Each week we catch up with a different entrepreneur to discover what makes them tick, their top tips and more. This week we spend five minutes with Ruth Simmons, CEO and founder of Soundlounge.
Hi Ruth, can you explain exactly what Soundlounge is?
Soundlounge is a dedicated music consultancy that I originally set up in 1980 with the ambition to find and secure music rights for advertising agencies who wanted to use popular music in their commercials. When I started it was the Wild West – no rules and no protocols. Nobody even knew how to define a sync license. Today we have moved from a straight ‘you want this track and I will handle all the negotiation and licensing for you’ to a company that adds a bit of science to the art of finding music, by measuring effectiveness, ROI and – although it sounds like an oxymoron – rationalising music choice with real data.
What time does your day usually start and end?
My day starts at 6:15am with a visit to the gym when I can, followed by a 20-minute meditation when I get back. Both actually do mentally and physically set me up for the day. I get my best ideas early in the morning. By 8:00pm I am done and make no excuses for setting down and watching TV. I do sneak a look at late night emails in before I go to bed- often not a good idea!
What inspired you to start your business?
With two young children back in the 80s I was restless to get back into the workplace. I was always coming up with ideas for one money-spinning idea or another, from importing party bits and pieces for children’s parties to designing programmes that would help shoppers navigate a store. Two ideas that were ahead of their day and both of which were based on personal needs and observations. I knew nothing about either. But I realised from the get go that being my own boss was the only way I could take control of my life and build the business at my pace.
What is your favourite part of your job and what is your least favourite part?
I love it when an idea comes together. It is an amazing feeling when we work with a brand to develop the creative brief, then all agree on the musical direction/execution, all the parties who have to give their permissions agree and then it scores well in research. It is a special moment when the sum of the parts becomes the whole idea and the client walks away happy.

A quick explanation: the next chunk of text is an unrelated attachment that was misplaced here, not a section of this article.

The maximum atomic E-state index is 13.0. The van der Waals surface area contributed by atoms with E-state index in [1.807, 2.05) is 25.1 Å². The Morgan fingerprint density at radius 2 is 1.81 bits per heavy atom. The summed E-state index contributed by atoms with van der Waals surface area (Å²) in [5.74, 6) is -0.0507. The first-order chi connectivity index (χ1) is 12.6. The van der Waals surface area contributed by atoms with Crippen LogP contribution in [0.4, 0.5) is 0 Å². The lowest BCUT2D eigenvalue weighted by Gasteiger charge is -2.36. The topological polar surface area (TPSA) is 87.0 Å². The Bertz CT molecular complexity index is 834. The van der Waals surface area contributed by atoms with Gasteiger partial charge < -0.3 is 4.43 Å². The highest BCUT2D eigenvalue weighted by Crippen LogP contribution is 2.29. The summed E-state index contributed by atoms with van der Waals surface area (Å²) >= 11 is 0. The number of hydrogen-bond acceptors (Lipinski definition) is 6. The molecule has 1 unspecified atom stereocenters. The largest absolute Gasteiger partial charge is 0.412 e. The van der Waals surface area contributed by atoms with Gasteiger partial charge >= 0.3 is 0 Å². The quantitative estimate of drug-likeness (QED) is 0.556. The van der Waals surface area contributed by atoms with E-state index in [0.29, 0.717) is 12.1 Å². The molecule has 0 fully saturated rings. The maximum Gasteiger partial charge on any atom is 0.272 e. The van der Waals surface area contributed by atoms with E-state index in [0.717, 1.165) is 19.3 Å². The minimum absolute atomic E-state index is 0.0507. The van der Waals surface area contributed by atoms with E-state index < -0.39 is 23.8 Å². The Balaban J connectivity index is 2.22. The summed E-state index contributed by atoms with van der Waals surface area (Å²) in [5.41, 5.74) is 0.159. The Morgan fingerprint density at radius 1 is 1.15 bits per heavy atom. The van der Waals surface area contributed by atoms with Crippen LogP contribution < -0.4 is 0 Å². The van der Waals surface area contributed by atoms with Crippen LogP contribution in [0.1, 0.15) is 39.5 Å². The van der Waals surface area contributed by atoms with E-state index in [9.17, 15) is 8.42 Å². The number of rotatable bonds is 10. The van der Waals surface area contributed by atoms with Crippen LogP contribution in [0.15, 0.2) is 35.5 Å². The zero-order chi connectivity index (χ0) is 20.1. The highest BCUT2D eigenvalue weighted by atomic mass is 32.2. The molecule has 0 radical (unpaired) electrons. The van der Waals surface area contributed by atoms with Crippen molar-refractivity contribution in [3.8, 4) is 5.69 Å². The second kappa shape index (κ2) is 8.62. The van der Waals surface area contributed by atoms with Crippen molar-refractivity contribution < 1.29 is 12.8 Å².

The least favourite and the most frustrating is when we sense that the job is moving away from us and we can’t get someone to give us feedback so that we can put in place Plan B or C.
What has been the biggest challenge for your business?
Marketing and getting face to face with clients and prospective clients is the bane of my life. In today’s marketplace, with all this digital technology, its almost that people are scared to sit opposite someone. People simply don’t want to meet and talk. A text, email or a video conference doesn’t enable you to really get the nuances of what is needed for a project. I still believe in the old adage of ‘people do business with people they know’. The irony is that when we succeed in getting opposite a potential client, it is usually the start of a long relationship.
What do you feel are the biggest obstacles to growth for SMEs in the UK?
Same as it ever was. Understanding cash flow – running out of time and money.
Have you made any mistakes along the way and how did you learn from them?
Making mistakes is the only way to really learn. With my very first synch license came the first and only injunction in the history of British Advertising. It was scary but I gained a healthy respect for Intellectual Property. Today we debrief over every enquiry that has its twists and turns. We all have to learn that everyone makes mistakes. It is not making the same mistake that is important and also learning the humility to admit it and find ways to rebuild relationships.
What’s the best piece of advice you’d give to anyone looking to start their own business?
Be passionate about the product you want to develop or sell. Do market research. Who are your competitors? If the product is totally new, there may be a very good reason for that – i.e. there is actually no market for it! Be tenacious and believe in yourself – and make your bank manager your friend.
Do you manage to achieve a good work/life balance?
That’s the aim. Work should be enjoyable as it is more than half our lives. The rest of the time is about family and friends. Of course I do have days when everything seems to be getting too intense that I give myself the ‘Reginald Perrin’ talk – ‘Its only a plastic cowboy in a packet of cereal’ its not life and death, even though it feels like it.
What do you do to relax away from the hustle and bustle of work?
I love to be outside. I am lucky in that I have amazing parks and woodland near where I live. Nothing beats a great long walk with friends on a Sunday morning followed by an excellent pub lunch.